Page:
Ark. Attorney General investigating CVS Caremark reimbursement rates

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LITTLE ROCK, Ark. (KTHV) - Pharmacists have been complaining of dropping medication reimbursement rates.

Now Attorney General Leslie Rutledge is stepping in. She’s investigating one major middle-man in the pharmacy world, Pharmacy Benefits Manager (PBM), CVS Caremark.

Pharmacists worry they're in jeopardy of closing their businesses because they're losing money on prescriptions and they're all pointing fingers at the third party administrator, the PBM, who's responsible for dictating reimbursement rates.

"When the pharmacists are paid below cost, many times they don’t have any choice but to turn them (patients) away," said Dr. Scott Pace, CEO, Arkansas Pharmacist Association.

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Pharmacists claim they're losing money or forced to turn away patients because reimbursement rates don't cover the actual cost of the medication.

"The big goal for us is just to be treated fairly," said Pace.

That's why Rutledge launched an investigation demanding information from CVS Caremark.

“When our local pharmacists are not able to take care of Arkansans that becomes a public health issue," said Rutledge.

PBMs are responsible for handling claims. They’re the middleman between pharmacies and insurance companies.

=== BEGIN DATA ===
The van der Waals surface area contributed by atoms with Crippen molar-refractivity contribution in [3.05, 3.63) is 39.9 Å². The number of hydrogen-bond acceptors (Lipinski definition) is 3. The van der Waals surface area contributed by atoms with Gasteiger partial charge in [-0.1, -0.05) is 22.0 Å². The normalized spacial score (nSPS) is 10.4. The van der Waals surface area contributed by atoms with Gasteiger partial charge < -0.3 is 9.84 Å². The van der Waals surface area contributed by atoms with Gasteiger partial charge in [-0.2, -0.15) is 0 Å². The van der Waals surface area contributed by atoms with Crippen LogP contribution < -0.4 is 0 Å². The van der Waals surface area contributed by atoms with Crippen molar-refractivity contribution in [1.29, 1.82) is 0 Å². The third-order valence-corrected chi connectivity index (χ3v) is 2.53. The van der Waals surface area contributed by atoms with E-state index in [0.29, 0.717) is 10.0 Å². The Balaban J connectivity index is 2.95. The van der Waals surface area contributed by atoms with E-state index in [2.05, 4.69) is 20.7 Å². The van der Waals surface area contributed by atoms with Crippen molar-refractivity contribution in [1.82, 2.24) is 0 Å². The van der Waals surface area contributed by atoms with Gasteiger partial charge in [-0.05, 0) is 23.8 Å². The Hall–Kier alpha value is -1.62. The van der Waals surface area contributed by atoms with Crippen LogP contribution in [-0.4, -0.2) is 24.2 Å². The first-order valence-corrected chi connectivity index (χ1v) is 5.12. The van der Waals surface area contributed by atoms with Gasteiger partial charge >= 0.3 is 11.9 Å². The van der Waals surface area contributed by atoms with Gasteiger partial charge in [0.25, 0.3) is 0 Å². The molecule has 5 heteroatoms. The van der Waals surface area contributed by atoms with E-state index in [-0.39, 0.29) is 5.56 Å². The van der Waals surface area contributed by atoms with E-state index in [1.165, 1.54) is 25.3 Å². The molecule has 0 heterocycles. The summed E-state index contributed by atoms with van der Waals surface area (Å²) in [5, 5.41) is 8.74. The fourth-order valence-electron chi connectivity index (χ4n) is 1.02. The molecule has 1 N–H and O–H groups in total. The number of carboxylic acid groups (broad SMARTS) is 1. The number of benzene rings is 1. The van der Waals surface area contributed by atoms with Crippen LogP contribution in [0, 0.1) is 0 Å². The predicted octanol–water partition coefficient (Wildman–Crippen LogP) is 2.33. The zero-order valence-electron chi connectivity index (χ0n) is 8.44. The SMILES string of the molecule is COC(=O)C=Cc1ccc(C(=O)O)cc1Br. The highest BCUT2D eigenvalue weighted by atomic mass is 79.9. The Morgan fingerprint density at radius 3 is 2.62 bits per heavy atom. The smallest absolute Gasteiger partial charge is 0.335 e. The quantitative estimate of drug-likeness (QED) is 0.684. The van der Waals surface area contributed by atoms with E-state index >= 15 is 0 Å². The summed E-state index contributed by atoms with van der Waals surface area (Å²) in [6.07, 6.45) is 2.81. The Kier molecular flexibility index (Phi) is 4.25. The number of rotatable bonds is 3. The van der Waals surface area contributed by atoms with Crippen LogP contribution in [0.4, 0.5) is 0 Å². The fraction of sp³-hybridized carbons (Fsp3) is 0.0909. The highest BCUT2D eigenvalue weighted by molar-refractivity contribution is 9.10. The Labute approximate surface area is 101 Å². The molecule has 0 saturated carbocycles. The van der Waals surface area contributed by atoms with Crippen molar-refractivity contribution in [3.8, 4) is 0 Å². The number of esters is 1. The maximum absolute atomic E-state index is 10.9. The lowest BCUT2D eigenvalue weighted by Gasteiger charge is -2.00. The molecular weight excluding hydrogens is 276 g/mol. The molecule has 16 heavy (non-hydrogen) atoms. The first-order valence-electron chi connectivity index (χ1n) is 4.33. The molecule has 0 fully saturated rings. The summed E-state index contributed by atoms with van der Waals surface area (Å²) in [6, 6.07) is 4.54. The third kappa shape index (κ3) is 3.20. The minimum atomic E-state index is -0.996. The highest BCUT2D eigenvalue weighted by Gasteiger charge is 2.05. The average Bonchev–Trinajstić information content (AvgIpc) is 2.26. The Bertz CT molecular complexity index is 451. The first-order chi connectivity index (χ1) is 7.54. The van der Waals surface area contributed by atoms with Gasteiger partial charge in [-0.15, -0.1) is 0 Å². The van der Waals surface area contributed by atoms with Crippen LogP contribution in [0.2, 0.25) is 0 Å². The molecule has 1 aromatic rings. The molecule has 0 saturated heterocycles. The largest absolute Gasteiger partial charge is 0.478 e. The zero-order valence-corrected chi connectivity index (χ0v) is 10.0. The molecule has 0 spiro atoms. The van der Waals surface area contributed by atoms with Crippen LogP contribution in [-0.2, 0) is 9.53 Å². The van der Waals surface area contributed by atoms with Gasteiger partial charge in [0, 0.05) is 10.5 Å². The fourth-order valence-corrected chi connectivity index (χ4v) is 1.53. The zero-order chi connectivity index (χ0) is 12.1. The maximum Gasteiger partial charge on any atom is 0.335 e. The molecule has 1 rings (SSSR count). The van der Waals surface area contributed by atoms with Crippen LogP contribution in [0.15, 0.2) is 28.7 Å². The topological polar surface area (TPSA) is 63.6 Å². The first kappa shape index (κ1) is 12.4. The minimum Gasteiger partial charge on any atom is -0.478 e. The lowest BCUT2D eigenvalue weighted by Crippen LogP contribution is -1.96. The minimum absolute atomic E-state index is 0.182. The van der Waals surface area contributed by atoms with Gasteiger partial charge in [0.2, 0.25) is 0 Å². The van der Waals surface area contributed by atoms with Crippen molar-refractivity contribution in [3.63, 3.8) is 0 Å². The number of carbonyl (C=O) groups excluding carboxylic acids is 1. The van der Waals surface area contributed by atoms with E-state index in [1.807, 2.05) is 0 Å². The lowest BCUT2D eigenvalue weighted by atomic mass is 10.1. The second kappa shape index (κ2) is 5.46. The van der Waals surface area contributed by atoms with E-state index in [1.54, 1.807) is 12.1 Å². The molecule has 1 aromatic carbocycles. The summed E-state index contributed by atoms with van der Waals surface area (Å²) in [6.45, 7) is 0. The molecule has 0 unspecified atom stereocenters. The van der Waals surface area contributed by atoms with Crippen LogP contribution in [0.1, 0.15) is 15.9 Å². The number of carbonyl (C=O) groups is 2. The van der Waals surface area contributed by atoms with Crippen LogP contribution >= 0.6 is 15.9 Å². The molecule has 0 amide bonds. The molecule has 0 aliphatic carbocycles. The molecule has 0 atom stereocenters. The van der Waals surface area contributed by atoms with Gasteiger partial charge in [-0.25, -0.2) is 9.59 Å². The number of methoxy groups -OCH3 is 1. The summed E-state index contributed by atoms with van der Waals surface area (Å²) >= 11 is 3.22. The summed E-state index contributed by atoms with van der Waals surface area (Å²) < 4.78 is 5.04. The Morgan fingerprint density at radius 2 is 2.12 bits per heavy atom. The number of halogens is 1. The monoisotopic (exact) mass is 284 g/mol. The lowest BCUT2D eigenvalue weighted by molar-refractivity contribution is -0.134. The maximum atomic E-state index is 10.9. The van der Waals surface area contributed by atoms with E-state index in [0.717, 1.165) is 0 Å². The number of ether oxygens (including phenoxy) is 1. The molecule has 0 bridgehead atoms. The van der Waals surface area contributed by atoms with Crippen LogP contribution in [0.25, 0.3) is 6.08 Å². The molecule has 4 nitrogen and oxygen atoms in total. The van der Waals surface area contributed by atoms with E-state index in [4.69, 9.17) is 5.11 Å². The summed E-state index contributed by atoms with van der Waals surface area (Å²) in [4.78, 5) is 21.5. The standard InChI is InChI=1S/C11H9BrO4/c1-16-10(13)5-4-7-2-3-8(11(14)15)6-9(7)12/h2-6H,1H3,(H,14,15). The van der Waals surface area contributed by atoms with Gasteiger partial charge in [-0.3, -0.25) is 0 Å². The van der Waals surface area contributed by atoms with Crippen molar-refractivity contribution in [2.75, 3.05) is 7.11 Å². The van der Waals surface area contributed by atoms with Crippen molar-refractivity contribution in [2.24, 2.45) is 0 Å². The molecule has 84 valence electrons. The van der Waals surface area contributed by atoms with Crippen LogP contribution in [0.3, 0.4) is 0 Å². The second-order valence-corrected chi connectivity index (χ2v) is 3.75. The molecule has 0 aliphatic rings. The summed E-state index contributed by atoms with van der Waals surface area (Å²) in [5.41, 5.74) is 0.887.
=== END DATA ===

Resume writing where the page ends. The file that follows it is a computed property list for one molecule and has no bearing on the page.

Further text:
"We don’t want this to be a public health concern," said Rutledge.

Pace showed us one example from a pharmacist from last month:

The pharmacy bought a generic nausea medicine for $615 from the drug company. The patient, because of insurance, doesn't have to pay anything to buy those pills. So now the pharmacy has to go back to the insurance company to get paid.

Here’s where the PBM comes in.

The insurance company pays the PBM. In this case they gave CVS Caremark $869, but the PBM only gives the pharmacist $25. CVS Caremark pockets the difference, $844. In the end, the pharmacy lost a total of $590 dollars just by filling this prescription."

“That’s illegal in the state of Arkansas," said Pace.

The investigation will determine whether CVS Caremark is violating the Deceptive Trade Practices Act.

Rutledge will investigate other PBMs as necessary.

“We want to make sure our local pharmacists are receiving the rate they should be because they don’t need to go in the hole to take care of their clients and customers," said Rutledge.

To help with the investigation, Rutledge is asking any citizens who have been affected by these rate changes to contact her office.

CVS Caremark released this statement to THV11:

CVS Caremark is focused on providing our pharmacy benefit management clients with opportunities to improve health outcomes for their members, while also managing costs, and is committed to providing our PBM clients and their members with a broad network of pharmacies that includes local, independent pharmacies.

We reimburse our participating network pharmacies, including the many independent pharmacies that are valued participants in our network, at competitive rates that balance the need to fairly compensate pharmacies while providing a cost-effective benefit for our clients.

We also have a well-established appeals process for network pharmacies regarding reimbursement, and our responses to those appeals comply with all applicable laws.